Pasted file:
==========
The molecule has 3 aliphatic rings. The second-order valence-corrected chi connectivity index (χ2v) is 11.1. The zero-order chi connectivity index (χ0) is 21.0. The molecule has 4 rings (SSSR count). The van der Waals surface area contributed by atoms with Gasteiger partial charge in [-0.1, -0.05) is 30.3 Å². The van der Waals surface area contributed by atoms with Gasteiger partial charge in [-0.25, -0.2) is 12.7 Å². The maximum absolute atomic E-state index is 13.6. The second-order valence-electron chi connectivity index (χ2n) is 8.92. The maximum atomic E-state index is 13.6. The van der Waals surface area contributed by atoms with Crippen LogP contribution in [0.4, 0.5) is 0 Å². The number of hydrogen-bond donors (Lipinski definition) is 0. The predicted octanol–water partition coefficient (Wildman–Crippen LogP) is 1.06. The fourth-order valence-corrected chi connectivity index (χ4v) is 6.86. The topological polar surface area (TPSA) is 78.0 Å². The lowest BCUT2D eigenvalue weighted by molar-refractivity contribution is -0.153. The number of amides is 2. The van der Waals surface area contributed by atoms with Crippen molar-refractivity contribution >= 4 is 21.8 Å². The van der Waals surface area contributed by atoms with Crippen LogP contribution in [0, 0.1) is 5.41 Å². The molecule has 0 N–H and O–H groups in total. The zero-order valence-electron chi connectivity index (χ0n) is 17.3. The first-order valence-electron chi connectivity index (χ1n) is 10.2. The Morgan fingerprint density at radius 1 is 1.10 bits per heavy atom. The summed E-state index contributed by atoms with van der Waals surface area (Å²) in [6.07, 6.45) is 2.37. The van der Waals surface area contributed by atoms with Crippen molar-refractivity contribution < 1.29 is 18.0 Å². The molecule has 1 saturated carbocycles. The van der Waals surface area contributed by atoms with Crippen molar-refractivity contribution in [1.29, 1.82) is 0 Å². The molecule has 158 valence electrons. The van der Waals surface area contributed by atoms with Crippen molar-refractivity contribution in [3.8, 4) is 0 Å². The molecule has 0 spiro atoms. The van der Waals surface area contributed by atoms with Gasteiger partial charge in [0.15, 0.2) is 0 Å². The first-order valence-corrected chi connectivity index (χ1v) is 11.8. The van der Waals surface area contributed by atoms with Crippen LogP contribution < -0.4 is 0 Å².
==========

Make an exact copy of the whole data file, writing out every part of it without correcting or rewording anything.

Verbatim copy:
The molecule has 3 aliphatic rings. The second-order valence-corrected chi connectivity index (χ2v) is 11.1. The zero-order chi connectivity index (χ0) is 21.0. The molecule has 4 rings (SSSR count). The van der Waals surface area contributed by atoms with Gasteiger partial charge in [-0.1, -0.05) is 30.3 Å². The van der Waals surface area contributed by atoms with Gasteiger partial charge in [-0.25, -0.2) is 12.7 Å². The maximum absolute atomic E-state index is 13.6. The second-order valence-electron chi connectivity index (χ2n) is 8.92. The maximum atomic E-state index is 13.6. The van der Waals surface area contributed by atoms with Crippen LogP contribution in [0.4, 0.5) is 0 Å². The number of hydrogen-bond donors (Lipinski definition) is 0. The predicted octanol–water partition coefficient (Wildman–Crippen LogP) is 1.06. The fourth-order valence-corrected chi connectivity index (χ4v) is 6.86. The topological polar surface area (TPSA) is 78.0 Å². The lowest BCUT2D eigenvalue weighted by molar-refractivity contribution is -0.153. The number of amides is 2. The van der Waals surface area contributed by atoms with Crippen molar-refractivity contribution >= 4 is 21.8 Å². The van der Waals surface area contributed by atoms with Crippen LogP contribution in [0, 0.1) is 5.41 Å². The molecule has 0 N–H and O–H groups in total. The zero-order valence-electron chi connectivity index (χ0n) is 17.3. The first-order valence-electron chi connectivity index (χ1n) is 10.2. The Morgan fingerprint density at radius 1 is 1.10 bits per heavy atom. The summed E-state index contributed by atoms with van der Waals surface area (Å²) in [6.07, 6.45) is 2.37. The van der Waals surface area contributed by atoms with Crippen molar-refractivity contribution < 1.29 is 18.0 Å². The molecule has 1 saturated carbocycles. The van der Waals surface area contributed by atoms with Crippen molar-refractivity contribution in [1.29, 1.82) is 0 Å². The molecule has 158 valence electrons. The van der Waals surface area contributed by atoms with Crippen molar-refractivity contribution in [3.8, 4) is 0 Å². The molecule has 0 spiro atoms. The van der Waals surface area contributed by atoms with Gasteiger partial charge in [0.15, 0.2) is 0 Å². The first-order valence-corrected chi connectivity index (χ1v) is 11.8. The van der Waals surface area contributed by atoms with Crippen LogP contribution < -0.4 is 0 Å².